On the evening of December 12, 2019, as Alina Narciso was falling asleep in her home in Tijuana, Mexico, she remembers hearing her boyfriend Luis Rodrigo Juarez snorting cocaine.
Hours later, she was awoken by a gun to her head. It was Juarez, asking her if she “was going to leave him again”.“One hand was enough for him to beat me in strength, and drunk and drugged, I thought: I don’t have a chance against him,” Narciso, now 28, told Al Jazeera.
What happened next would raise questions about self-defence law in Mexico — and reshape how the criminal justice system in the state of Baja California assesses gender-based violence.
Both Narciso and Juarez were police officers: They met through work when Narciso was only 22.
But from the very beginning, Narciso said Juarez was extremely controlling: “He wanted us to be together all the time.” He also could be violent: According to Narciso, he had sexually abused her and threatened her life on multiple occasions.
Narciso had tried to leave several times, but Juarez always promised to change. He would stop drinking and seek psychological help, she remembers him telling her in a bid to make her stay.
She said they had been discussing those broken promises on December 12. To avoid an argument, Narciso decided to go to sleep. Juarez had been drinking for hours that day.
But the barrel of the gun jolted her awake. Narciso said she tried to escape, but Juarez would not let her. He holstered his weapon and began to beat her furiously, pulling her hair, smashing her face against a door frame and grabbing her by the neck.
In the struggle, Narciso said she managed to grab the firearm.A lengthy sentence
Socorro Tehuaxtle, Narciso’s mother, lived next door. Hearing the gunshots and her daughter’s cries, she ran over to see what the trouble was.
But when she arrived, Juarez was already dead. Tehuaxtle told her daughter to call the police.
Some of the officers who arrived were colleagues, and at first, Narciso thought they would understand her situation. It quickly became clear, however, that they did not see her as a victim forced to defend herself. Rather, she was a suspect.
One even asked her why she had fired so many bullets, Narciso later testified. He reminded her that Juarez had been a friend.
Narciso spent the next three years in pre-trial detention. When her case finally came before the court of Judge Daniel Aguilar Patino, she tried to explain her history of abuse.
While Narciso had never filed a formal police report, she had told colleagues about Juarez’s violence and even enlisted a police unit once to protect her while she attempted to move out.But even then, she told the judge, Juarez had managed to get past the blockade and inside the house. The police, Juarez indicated, were on his side.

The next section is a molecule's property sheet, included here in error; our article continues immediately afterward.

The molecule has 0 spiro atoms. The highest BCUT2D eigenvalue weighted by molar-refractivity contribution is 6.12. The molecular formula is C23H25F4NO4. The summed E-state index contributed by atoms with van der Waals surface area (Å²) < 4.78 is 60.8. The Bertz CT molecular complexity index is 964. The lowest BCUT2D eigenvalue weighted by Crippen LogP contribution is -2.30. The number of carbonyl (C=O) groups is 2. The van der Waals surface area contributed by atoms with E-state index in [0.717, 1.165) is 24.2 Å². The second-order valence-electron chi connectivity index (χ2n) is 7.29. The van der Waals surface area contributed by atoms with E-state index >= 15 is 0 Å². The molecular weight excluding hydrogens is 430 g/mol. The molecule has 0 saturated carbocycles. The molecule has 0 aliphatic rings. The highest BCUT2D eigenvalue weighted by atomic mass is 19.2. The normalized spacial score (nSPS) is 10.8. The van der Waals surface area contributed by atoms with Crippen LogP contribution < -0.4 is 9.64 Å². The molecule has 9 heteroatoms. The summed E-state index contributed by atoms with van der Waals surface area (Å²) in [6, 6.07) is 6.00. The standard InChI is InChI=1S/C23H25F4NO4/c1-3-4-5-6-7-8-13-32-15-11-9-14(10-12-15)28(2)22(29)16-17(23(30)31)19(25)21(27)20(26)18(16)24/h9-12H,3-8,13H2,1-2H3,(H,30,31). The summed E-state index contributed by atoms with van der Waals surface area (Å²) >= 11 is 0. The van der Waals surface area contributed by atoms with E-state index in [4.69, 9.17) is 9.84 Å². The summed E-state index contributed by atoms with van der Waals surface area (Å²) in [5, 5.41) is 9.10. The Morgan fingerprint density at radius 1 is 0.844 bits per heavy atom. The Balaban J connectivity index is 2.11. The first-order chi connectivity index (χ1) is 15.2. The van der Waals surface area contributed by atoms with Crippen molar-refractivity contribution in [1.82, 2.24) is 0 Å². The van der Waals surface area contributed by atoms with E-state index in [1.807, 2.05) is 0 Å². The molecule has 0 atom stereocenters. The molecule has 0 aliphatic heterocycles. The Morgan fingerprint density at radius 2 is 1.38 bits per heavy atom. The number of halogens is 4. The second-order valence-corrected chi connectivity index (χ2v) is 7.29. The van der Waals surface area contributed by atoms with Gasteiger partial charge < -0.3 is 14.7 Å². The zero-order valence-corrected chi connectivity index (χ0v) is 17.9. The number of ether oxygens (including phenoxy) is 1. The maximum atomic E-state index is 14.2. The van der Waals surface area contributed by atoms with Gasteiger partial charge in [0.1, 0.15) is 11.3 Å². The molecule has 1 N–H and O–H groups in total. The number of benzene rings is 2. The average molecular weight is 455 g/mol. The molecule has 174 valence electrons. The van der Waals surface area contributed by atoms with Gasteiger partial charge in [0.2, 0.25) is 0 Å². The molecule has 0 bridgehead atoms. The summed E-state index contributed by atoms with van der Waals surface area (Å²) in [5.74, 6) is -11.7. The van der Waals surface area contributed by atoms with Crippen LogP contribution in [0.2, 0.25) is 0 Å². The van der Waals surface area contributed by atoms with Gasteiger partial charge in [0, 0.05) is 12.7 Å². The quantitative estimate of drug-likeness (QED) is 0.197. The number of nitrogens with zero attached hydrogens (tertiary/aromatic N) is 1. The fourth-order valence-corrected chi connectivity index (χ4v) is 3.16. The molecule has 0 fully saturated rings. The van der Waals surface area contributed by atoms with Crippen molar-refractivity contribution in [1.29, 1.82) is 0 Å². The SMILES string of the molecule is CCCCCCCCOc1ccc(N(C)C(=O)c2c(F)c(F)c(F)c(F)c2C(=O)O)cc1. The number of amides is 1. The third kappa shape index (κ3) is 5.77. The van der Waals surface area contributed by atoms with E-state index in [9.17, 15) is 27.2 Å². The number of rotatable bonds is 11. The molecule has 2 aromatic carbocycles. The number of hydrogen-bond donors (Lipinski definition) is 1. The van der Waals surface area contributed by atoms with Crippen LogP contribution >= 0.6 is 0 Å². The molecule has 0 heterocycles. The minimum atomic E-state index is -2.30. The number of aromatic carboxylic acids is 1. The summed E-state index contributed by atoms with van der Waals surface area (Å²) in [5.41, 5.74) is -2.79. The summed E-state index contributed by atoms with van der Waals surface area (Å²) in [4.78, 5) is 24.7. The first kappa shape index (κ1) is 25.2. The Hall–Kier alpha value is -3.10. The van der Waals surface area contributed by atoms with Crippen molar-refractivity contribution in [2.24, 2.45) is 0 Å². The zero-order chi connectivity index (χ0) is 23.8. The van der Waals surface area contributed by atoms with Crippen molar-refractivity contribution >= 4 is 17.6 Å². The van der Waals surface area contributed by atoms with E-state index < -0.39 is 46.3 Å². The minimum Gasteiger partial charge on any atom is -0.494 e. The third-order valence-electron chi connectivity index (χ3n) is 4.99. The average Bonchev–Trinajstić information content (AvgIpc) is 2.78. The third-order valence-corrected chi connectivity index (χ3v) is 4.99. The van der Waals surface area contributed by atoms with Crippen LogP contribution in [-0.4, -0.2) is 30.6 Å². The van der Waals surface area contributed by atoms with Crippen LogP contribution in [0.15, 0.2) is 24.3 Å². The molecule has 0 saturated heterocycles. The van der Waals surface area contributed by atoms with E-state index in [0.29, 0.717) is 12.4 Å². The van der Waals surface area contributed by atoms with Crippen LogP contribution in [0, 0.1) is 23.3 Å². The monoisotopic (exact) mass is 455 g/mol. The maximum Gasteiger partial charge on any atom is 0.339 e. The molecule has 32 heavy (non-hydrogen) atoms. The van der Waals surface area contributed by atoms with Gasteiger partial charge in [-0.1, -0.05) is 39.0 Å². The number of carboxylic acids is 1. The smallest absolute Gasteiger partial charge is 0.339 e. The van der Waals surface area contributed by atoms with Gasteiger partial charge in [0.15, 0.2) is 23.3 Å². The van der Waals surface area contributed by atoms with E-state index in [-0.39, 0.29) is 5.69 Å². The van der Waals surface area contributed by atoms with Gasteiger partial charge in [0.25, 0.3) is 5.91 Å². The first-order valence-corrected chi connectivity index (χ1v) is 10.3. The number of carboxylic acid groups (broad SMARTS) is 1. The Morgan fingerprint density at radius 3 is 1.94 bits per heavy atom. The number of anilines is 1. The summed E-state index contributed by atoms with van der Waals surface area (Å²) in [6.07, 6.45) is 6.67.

“That guy down there is my friend,” she remembers him saying, referencing the police guard. “Do you think he is going to help you?”
Other officers, however, testified during the trial that Juarez had acted violently with suspects. The defence also presented evidence that Narciso had been bruised in her altercations with Juarez.
But in October 2022, the judge rejected the allegation that Narciso’s life had been in danger. In his ruling, Patino found Narciso’s reaction to Juarez’s attack “excessive”. He said the evidence her lawyer presented was not enough “to cast doubt” on her guilt.
Patino ultimately sentenced Narciso to 45 years in prison for aggravated homicide, a term much longer than some sentences in Baja California for femicide.‘A circle of violence’
Researchers have found that powerful biases can shape the outcome of self-defence cases, particularly when women allege intimate partner violence.Many misconceptions revolve around the belief that women can simply leave the relationship to avoid violence. Narciso herself has had to address that belief.
“You don’t realize that you are in a circle of violence,” she explained. “Your brain normalises the situation.”
Other misconceptions downplay how imminent or serious the threat of intimate partner violence can be.
One 2012 study from the United States found that, in a mock trial, 62 percent of participants said they would convict a “battered woman” in a self-defence case because they felt she should have found alternatives to homicide.“The criminal justice system has a racial and social class bias,” she said. “The burden in the justice system falls on the most vulnerable people, as exemplary sentences are given to people who have the least possibility of defending themselves.”
Narciso’s mother, Tehuaxtle, remembers feeling intimidated by the judge and some of the jargon he used. “I could not answer some of his questions because I didn’t understand. He repeated them using the same words. He was supposed to speak to me clearly, with an easy vocabulary.”
In Mexico, the prevalence of gender-based violence is high. A survey from the National Institute of Statistics and Geography (INEGI), a government agency, found that 70 percent of all women had experienced violence, whether physical or psychological.